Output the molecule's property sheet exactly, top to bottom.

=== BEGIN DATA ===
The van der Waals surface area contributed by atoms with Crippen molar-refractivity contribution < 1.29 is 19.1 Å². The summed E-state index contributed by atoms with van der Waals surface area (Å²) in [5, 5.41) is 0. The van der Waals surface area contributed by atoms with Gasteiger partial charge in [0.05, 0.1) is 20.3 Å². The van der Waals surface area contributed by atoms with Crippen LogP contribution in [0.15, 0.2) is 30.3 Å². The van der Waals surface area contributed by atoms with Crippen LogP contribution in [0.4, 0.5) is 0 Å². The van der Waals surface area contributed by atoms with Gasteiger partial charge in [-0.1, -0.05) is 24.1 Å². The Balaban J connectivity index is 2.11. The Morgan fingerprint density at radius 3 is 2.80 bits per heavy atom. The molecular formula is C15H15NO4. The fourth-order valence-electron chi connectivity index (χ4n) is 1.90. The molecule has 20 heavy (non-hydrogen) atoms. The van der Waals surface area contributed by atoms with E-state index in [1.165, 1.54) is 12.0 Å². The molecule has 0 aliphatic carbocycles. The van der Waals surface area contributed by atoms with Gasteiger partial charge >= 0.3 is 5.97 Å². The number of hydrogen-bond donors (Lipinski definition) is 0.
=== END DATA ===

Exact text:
The van der Waals surface area contributed by atoms with Crippen molar-refractivity contribution < 1.29 is 19.1 Å². The summed E-state index contributed by atoms with van der Waals surface area (Å²) in [5, 5.41) is 0. The van der Waals surface area contributed by atoms with Gasteiger partial charge in [0.05, 0.1) is 20.3 Å². The van der Waals surface area contributed by atoms with Crippen LogP contribution in [0.15, 0.2) is 30.3 Å². The van der Waals surface area contributed by atoms with Crippen LogP contribution in [0.4, 0.5) is 0 Å². The van der Waals surface area contributed by atoms with Gasteiger partial charge in [-0.1, -0.05) is 24.1 Å². The Balaban J connectivity index is 2.11. The Morgan fingerprint density at radius 3 is 2.80 bits per heavy atom. The molecular formula is C15H15NO4. The fourth-order valence-electron chi connectivity index (χ4n) is 1.90. The molecule has 20 heavy (non-hydrogen) atoms. The van der Waals surface area contributed by atoms with E-state index in [1.165, 1.54) is 12.0 Å². The molecule has 0 aliphatic carbocycles. The van der Waals surface area contributed by atoms with Gasteiger partial charge >= 0.3 is 5.97 Å². The number of hydrogen-bond donors (Lipinski definition) is 0.